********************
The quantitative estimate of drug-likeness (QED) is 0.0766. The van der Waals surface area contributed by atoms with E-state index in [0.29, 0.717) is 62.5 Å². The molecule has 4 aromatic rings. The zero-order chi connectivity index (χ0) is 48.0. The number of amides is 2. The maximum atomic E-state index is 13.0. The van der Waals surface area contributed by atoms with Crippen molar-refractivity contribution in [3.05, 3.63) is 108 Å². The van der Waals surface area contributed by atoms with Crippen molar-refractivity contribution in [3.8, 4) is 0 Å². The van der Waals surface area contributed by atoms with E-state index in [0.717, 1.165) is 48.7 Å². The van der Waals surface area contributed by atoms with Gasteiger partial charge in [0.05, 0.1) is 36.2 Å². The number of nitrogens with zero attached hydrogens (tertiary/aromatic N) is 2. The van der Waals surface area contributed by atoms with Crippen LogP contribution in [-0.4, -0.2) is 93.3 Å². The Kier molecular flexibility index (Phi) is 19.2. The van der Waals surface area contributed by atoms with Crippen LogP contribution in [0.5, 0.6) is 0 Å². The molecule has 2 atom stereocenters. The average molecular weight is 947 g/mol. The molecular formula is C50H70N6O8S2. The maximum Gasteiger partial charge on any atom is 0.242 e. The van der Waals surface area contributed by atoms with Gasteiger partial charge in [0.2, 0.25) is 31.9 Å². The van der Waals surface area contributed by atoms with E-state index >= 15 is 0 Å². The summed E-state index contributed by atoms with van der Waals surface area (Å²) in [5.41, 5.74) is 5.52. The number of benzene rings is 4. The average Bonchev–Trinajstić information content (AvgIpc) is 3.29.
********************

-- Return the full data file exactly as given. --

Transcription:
The quantitative estimate of drug-likeness (QED) is 0.0766. The van der Waals surface area contributed by atoms with E-state index in [0.29, 0.717) is 62.5 Å². The molecule has 4 aromatic rings. The zero-order chi connectivity index (χ0) is 48.0. The number of amides is 2. The maximum atomic E-state index is 13.0. The van der Waals surface area contributed by atoms with Crippen molar-refractivity contribution in [3.05, 3.63) is 108 Å². The van der Waals surface area contributed by atoms with Crippen molar-refractivity contribution in [3.8, 4) is 0 Å². The van der Waals surface area contributed by atoms with E-state index in [0.717, 1.165) is 48.7 Å². The van der Waals surface area contributed by atoms with Gasteiger partial charge in [0.05, 0.1) is 36.2 Å². The number of nitrogens with zero attached hydrogens (tertiary/aromatic N) is 2. The van der Waals surface area contributed by atoms with Crippen LogP contribution in [-0.4, -0.2) is 93.3 Å². The Kier molecular flexibility index (Phi) is 19.2. The van der Waals surface area contributed by atoms with Crippen LogP contribution in [0.5, 0.6) is 0 Å². The molecule has 2 atom stereocenters. The average molecular weight is 947 g/mol. The molecular formula is C50H70N6O8S2. The maximum Gasteiger partial charge on any atom is 0.242 e. The van der Waals surface area contributed by atoms with Gasteiger partial charge in [0.2, 0.25) is 31.9 Å². The van der Waals surface area contributed by atoms with E-state index >= 15 is 0 Å². The summed E-state index contributed by atoms with van der Waals surface area (Å²) in [5.41, 5.74) is 5.52. The number of benzene rings is 4. The average Bonchev–Trinajstić information content (AvgIpc) is 3.29.